When I was a child, movies seemed to play at the theatres forever. They basically stayed in the small, two or three screen cinemas until people stopped coming to see them. No multiplex with fifteen screens here. No staggered start times all day for the same movie. There were three or four screenings per day if you were lucky.

Show times were published in the back of the local newspaper. You queued outside with no allocated seating. When it was full, it was full. You waited for the next showing.

Only when people stopped coming did the managers of these local picture houses then book another screen. I vividly remember ET staying in the theatre for about sixteen weeks. That was more than a quarter of a year.


This being the days before a VCR in every home, you had to wait years until the movie was on television. Usually on a commercial channel with advertisement breaks every twenty minutes. Then the release windows system was first conceived in the early 1980’s, on the brink of the VHS home video market, as a strategy to keep different instances of a movie from competing with each other. Even then it was sometimes over a year before a movie made it’s way to home rental.

Today? The window is down to three months, with most movies marketed towards opening weekend grosses, then out of theatres by week eight. Well, that was before the dark times. Before the ‘rona.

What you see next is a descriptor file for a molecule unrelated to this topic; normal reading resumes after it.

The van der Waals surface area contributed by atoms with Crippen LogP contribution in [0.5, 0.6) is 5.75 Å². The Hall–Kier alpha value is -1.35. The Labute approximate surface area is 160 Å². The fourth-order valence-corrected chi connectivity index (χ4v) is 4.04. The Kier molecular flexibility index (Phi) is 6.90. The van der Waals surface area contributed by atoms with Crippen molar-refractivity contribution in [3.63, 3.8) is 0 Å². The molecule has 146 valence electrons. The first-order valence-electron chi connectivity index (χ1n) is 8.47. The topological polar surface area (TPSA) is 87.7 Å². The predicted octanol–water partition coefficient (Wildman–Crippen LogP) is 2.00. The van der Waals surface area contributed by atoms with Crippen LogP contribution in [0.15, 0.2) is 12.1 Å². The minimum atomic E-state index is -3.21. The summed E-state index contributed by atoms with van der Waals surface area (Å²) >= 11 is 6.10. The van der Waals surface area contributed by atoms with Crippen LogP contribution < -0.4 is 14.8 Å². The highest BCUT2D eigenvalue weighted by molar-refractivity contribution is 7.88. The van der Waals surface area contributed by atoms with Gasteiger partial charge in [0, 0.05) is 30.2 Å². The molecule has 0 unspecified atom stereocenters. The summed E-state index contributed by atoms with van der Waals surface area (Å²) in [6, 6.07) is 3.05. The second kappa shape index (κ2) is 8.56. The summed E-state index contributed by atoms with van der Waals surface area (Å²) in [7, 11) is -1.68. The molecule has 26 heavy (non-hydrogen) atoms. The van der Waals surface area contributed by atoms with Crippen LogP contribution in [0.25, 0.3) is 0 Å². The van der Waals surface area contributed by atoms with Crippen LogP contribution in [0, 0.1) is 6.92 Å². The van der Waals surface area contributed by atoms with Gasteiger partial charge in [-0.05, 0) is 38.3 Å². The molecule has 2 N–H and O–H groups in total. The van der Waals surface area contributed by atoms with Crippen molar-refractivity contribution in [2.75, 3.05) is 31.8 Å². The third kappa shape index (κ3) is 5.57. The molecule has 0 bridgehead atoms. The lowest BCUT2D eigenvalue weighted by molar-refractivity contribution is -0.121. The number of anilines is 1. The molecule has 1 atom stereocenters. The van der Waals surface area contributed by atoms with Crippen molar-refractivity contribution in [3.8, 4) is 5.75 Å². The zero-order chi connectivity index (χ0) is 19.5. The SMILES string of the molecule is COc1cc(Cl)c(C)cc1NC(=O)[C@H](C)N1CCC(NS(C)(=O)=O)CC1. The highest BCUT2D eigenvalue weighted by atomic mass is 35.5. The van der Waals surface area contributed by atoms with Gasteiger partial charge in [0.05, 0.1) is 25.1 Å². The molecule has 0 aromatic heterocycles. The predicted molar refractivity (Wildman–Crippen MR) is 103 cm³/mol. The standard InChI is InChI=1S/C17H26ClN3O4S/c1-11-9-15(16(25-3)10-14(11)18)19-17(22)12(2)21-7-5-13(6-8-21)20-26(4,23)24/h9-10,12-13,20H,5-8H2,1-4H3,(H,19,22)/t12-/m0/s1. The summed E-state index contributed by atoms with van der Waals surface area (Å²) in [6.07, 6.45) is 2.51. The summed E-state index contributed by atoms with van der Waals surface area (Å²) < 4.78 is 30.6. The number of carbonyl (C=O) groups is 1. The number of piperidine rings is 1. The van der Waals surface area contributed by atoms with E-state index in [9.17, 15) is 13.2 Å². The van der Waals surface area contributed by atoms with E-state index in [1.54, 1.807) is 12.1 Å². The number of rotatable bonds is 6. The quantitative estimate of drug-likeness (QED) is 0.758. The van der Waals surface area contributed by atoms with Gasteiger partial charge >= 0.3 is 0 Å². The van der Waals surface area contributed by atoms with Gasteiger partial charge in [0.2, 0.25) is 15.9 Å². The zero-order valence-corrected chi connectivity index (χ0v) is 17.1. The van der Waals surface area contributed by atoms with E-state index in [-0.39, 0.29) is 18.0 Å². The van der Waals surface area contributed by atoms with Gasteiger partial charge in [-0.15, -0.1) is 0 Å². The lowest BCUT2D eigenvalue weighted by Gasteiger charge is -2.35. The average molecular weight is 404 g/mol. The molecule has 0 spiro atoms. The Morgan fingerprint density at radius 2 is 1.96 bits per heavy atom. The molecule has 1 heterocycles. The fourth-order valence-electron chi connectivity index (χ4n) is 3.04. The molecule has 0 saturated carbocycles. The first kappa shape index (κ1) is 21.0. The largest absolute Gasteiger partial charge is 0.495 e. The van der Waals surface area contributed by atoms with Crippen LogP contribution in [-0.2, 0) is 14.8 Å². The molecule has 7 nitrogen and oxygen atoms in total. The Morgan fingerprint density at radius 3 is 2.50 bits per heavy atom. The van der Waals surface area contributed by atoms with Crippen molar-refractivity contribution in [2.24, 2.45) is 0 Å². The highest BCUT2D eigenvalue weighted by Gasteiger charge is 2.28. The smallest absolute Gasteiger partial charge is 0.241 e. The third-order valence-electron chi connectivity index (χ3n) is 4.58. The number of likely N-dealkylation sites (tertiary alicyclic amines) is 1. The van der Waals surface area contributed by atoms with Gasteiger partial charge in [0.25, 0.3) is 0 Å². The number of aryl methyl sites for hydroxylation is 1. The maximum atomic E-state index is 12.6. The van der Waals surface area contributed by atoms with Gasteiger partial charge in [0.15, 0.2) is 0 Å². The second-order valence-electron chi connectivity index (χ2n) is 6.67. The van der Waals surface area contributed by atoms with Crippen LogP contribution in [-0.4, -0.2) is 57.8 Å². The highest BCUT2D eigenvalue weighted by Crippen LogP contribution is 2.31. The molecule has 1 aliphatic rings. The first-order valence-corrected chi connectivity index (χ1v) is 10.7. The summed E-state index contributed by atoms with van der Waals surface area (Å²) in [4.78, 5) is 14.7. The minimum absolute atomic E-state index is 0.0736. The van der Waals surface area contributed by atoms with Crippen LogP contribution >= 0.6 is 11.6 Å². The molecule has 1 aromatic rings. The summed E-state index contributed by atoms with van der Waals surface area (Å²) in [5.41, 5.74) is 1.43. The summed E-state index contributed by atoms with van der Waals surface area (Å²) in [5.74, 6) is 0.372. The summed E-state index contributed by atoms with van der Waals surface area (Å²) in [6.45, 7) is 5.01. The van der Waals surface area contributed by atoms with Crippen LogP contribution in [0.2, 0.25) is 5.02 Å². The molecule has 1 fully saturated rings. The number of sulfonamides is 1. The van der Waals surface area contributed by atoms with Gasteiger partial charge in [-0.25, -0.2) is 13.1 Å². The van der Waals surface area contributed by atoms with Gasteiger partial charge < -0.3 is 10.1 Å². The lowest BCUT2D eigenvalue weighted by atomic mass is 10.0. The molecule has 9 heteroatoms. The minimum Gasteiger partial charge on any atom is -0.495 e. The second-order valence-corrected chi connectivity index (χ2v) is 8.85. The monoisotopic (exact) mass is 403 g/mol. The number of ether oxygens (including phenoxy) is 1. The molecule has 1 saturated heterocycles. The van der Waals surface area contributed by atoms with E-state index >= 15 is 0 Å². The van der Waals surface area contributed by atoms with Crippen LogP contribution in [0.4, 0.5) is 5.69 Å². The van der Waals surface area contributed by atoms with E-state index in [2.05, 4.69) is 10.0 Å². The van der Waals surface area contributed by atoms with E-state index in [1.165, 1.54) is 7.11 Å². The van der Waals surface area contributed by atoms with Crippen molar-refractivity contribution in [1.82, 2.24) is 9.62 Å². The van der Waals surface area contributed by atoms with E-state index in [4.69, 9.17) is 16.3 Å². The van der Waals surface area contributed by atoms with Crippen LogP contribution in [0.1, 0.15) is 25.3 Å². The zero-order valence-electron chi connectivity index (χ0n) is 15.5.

Many have queued up to write the eulogy for theatres over the course of the pandemic. The Warner Bros. and HBO day-and-date strategy really did start something, as predicted.

Now Netflix have lined up to put the boot into picture houses. Well, of course, they would, wouldn’t they? However their message simply echoes what we have already heard from the CEO of Disney among others.

Greg Peters, the online streaming giant’s Chief Operating Officer, was speaking at a virtual conference organized by Morgan Stanley. He said not only will moviegoers no longer wait for home viewing, they will now demand it. He went on to say that the cinema industry was only delaying the inevitable by trying to preserve its traditional privilege of showing films first.

“Many of us at Netflix are huge fans of the theatrical experience; it’s an amazing experience. But… the way we think about it is it should be consumer choice.

“We’ve been supporting [simultaneous] release for a long time, [and] maybe shorter theatrical windows. So I would say we’re enthusiastic to see a shift in enabling more and more of that.

“It’s what consumers want. At the end of the day, it’s hard to buck that trend for too long, and I think that that’s eventually where things go.”

Christopher Nolan will not be happy about this.